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Applied Optics

Applied Optics


  • Vol. 29, Iss. 6 — Feb. 20, 1990
  • pp: 802–808

Matrix method for beam propagation using Gaussian Hermite polynomials

R. McDuff  »View Author Affiliations

Applied Optics, Vol. 29, Issue 6, pp. 802-808 (1990)

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Using the properties of Hermite polynomials, a simple first-order matrix differential equation is developed which describes the propagation of an arbitrary field through an inhomogeneous medium and which can be solved exactly. This method handles both spatially varying refractive index and linear absorption and diffraction. As examples, it is applied to an etalon and a graded index optical fiber.

© 1990 Optical Society of America

Original Manuscript: July 5, 1989
Published: February 20, 1990

R. McDuff, "Matrix method for beam propagation using Gaussian Hermite polynomials," Appl. Opt. 29, 802-808 (1990)

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  1. H. Kogelnik, “On the Propagation of Gaussian Beams of Light Through Lenslike Media Including Those with a Loss or Gain Variation,” Appl. Opt. 4, 1562–1569 (1965). [CrossRef]
  2. M. D. Feit, J. A. Fleck, “Light Propagation in Graded-Index Optical Fibers,” Appl. Opt. 17, 3990–3998 (1978). [CrossRef] [PubMed]
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  7. J. H. Marburger, F. S. Felber, “Theory of a Lossless Nonlinear Fabry-Perot Interferometer,” Phys. Rev. A, 177, 335–342 (1978). [CrossRef]
  8. R. P. Riesz, R. Simon, “Reflection of a Gaussian Beam from a Dielectric Slab,” J. Opt. Soc. Am. A 2, 1809–1817 (1985). [CrossRef]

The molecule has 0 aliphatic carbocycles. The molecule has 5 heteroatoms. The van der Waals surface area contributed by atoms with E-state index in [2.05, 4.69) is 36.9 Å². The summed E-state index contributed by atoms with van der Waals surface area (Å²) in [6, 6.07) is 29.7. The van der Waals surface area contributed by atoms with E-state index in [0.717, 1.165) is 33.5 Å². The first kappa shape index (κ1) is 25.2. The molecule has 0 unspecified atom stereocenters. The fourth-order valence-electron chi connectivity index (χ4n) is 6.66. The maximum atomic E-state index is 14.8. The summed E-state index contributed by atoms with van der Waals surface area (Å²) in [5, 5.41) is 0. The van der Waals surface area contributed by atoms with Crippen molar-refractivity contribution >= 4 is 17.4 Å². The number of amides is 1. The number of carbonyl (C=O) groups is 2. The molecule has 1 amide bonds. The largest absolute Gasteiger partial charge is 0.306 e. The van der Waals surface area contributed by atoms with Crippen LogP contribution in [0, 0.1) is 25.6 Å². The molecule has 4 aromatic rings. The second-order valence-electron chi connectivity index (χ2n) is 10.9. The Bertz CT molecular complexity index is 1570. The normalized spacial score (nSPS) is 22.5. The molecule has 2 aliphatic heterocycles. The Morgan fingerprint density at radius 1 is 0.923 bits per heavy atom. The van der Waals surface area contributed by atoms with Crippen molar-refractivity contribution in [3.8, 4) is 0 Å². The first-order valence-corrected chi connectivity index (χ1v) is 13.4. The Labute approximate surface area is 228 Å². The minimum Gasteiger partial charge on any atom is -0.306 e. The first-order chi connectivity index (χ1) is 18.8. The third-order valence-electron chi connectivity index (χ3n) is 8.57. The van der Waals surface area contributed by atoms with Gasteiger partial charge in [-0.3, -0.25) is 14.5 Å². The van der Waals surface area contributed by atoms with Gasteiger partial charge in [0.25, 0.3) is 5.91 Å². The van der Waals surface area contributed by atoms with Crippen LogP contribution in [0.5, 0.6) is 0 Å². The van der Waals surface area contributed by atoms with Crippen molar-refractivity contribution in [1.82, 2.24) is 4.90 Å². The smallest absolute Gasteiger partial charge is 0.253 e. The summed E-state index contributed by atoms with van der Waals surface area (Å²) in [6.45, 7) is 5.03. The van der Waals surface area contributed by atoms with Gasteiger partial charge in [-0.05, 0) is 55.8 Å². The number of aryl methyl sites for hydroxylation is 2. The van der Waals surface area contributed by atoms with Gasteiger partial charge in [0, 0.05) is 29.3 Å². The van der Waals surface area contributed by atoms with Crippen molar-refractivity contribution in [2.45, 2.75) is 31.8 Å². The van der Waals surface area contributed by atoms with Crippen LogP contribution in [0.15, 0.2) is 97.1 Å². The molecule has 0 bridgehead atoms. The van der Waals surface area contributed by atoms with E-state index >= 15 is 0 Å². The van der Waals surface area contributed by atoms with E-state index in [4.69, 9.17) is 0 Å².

9. The far-field irradiance is derived from the Fourier transform of the electric field at the surface. Since the F.T. of a GH polynomial is also a GH polynomial of the same order it follows that the F.T. of E(y)=∑i=0∞fiψi(y) exp(iβy) isEFT(k)=πr0∑i=0∞Cifi exp[-r02(β-k)2/4]Hi(r0(β-k)2)ii,where k = [(2π)/λ] sin θ.
  10. W. Nasalski, T. Tamir, L. Lin, “Displacement of the Intensity Peak in Narrow Beams Reflected at a Dielectric Interface,” J. Opt. Soc. Am. A 5, 132–140 (1988). [CrossRef]
  11. There seems to be an inconsistency in the work of Riesz and Simon,6 since there are two graphs of reflection amplitude vs sin θ for the case nd = 2.7 with each having the peak of the spatial frequency distribution on different sides of the etalon reflectivity minima [Figs.2(b) and 3(b)]. This by Eq. (14) gives different signs to the angular shift, either towards or away from the normal. Since the etalon reflectivity minima occurs at sinθ ~0.57 and the spectral peak occurs at sinθ = 0.5 (since the angle of incidence is 30°) Δα the angular shift should be −2.8°, i.e., toward the normal instead of away as their work suggests.
  12. R. McDuff, unpublished.
  13. W. N. Bailey, “Some Integrals Involving Hermite Polynomial,” J. London Math. Soc. 23, 291–297 (1948). [CrossRef]

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Fig. 1 Fig. 2 Fig. 3
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